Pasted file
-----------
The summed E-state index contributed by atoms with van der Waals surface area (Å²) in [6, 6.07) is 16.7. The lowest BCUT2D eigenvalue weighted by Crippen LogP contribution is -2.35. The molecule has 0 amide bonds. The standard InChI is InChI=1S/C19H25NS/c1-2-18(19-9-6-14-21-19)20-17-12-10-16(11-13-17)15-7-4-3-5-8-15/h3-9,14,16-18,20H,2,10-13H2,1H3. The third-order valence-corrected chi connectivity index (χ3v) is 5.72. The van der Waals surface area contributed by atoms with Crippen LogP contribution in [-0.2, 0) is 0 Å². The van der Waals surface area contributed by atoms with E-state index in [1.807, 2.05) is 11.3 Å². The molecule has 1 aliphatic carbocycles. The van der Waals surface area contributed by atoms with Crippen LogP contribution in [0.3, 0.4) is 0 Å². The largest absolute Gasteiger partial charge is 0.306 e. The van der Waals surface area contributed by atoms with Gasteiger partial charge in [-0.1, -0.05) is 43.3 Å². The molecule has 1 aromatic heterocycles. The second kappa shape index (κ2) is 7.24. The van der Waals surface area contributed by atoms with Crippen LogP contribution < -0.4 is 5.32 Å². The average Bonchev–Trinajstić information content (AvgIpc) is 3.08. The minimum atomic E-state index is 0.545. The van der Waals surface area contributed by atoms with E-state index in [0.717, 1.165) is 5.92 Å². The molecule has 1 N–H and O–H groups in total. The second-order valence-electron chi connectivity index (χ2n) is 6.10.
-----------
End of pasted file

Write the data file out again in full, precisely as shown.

The summed E-state index contributed by atoms with van der Waals surface area (Å²) in [6, 6.07) is 16.7. The lowest BCUT2D eigenvalue weighted by Crippen LogP contribution is -2.35. The molecule has 0 amide bonds. The standard InChI is InChI=1S/C19H25NS/c1-2-18(19-9-6-14-21-19)20-17-12-10-16(11-13-17)15-7-4-3-5-8-15/h3-9,14,16-18,20H,2,10-13H2,1H3. The third-order valence-corrected chi connectivity index (χ3v) is 5.72. The van der Waals surface area contributed by atoms with Crippen LogP contribution in [-0.2, 0) is 0 Å². The van der Waals surface area contributed by atoms with E-state index in [1.807, 2.05) is 11.3 Å². The molecule has 1 aliphatic carbocycles. The van der Waals surface area contributed by atoms with Crippen LogP contribution in [0.3, 0.4) is 0 Å². The largest absolute Gasteiger partial charge is 0.306 e. The van der Waals surface area contributed by atoms with Gasteiger partial charge in [-0.1, -0.05) is 43.3 Å². The molecule has 1 aromatic heterocycles. The second kappa shape index (κ2) is 7.24. The van der Waals surface area contributed by atoms with Crippen LogP contribution < -0.4 is 5.32 Å². The average Bonchev–Trinajstić information content (AvgIpc) is 3.08. The minimum atomic E-state index is 0.545. The van der Waals surface area contributed by atoms with E-state index in [0.717, 1.165) is 5.92 Å². The molecule has 1 N–H and O–H groups in total. The second-order valence-electron chi connectivity index (χ2n) is 6.10.